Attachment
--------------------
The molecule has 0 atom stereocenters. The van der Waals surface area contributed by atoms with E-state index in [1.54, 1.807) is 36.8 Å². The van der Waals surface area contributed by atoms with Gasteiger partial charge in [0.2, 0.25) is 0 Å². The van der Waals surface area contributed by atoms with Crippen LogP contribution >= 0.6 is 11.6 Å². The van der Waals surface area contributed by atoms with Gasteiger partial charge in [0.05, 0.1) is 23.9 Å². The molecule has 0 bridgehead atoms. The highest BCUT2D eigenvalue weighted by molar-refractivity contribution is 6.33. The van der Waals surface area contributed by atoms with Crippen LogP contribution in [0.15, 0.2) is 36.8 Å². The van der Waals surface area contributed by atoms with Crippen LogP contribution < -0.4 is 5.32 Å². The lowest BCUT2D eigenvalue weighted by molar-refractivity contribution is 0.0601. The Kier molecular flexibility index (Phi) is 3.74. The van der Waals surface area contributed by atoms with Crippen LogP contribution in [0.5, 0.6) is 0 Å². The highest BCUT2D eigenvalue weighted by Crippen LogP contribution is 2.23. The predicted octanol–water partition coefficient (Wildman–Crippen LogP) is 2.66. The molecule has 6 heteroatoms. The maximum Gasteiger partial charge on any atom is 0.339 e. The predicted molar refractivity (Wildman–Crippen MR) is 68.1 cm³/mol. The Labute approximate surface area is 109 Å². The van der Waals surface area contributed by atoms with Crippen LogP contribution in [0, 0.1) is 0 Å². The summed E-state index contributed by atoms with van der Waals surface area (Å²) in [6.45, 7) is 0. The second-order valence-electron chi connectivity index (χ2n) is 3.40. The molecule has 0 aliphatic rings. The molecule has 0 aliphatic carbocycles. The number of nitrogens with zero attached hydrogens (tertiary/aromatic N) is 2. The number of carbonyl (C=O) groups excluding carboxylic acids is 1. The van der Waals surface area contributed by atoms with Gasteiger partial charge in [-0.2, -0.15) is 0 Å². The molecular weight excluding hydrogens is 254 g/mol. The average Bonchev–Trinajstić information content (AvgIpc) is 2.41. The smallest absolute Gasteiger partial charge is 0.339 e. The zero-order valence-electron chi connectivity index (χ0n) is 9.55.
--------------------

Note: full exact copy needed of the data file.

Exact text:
The molecule has 0 atom stereocenters. The van der Waals surface area contributed by atoms with E-state index in [1.54, 1.807) is 36.8 Å². The van der Waals surface area contributed by atoms with Gasteiger partial charge in [0.2, 0.25) is 0 Å². The van der Waals surface area contributed by atoms with Crippen LogP contribution >= 0.6 is 11.6 Å². The van der Waals surface area contributed by atoms with Gasteiger partial charge in [0.05, 0.1) is 23.9 Å². The molecule has 0 bridgehead atoms. The highest BCUT2D eigenvalue weighted by molar-refractivity contribution is 6.33. The van der Waals surface area contributed by atoms with Crippen LogP contribution in [0.15, 0.2) is 36.8 Å². The van der Waals surface area contributed by atoms with Crippen LogP contribution < -0.4 is 5.32 Å². The lowest BCUT2D eigenvalue weighted by molar-refractivity contribution is 0.0601. The Kier molecular flexibility index (Phi) is 3.74. The van der Waals surface area contributed by atoms with Crippen LogP contribution in [0.5, 0.6) is 0 Å². The highest BCUT2D eigenvalue weighted by Crippen LogP contribution is 2.23. The predicted octanol–water partition coefficient (Wildman–Crippen LogP) is 2.66. The molecule has 6 heteroatoms. The maximum Gasteiger partial charge on any atom is 0.339 e. The predicted molar refractivity (Wildman–Crippen MR) is 68.1 cm³/mol. The Labute approximate surface area is 109 Å². The van der Waals surface area contributed by atoms with Crippen LogP contribution in [0, 0.1) is 0 Å². The summed E-state index contributed by atoms with van der Waals surface area (Å²) in [6.45, 7) is 0. The second-order valence-electron chi connectivity index (χ2n) is 3.40. The molecule has 0 aliphatic rings. The molecule has 0 aliphatic carbocycles. The number of nitrogens with zero attached hydrogens (tertiary/aromatic N) is 2. The number of carbonyl (C=O) groups excluding carboxylic acids is 1. The van der Waals surface area contributed by atoms with Gasteiger partial charge in [-0.2, -0.15) is 0 Å². The molecular weight excluding hydrogens is 254 g/mol. The average Bonchev–Trinajstić information content (AvgIpc) is 2.41. The smallest absolute Gasteiger partial charge is 0.339 e. The zero-order valence-electron chi connectivity index (χ0n) is 9.55.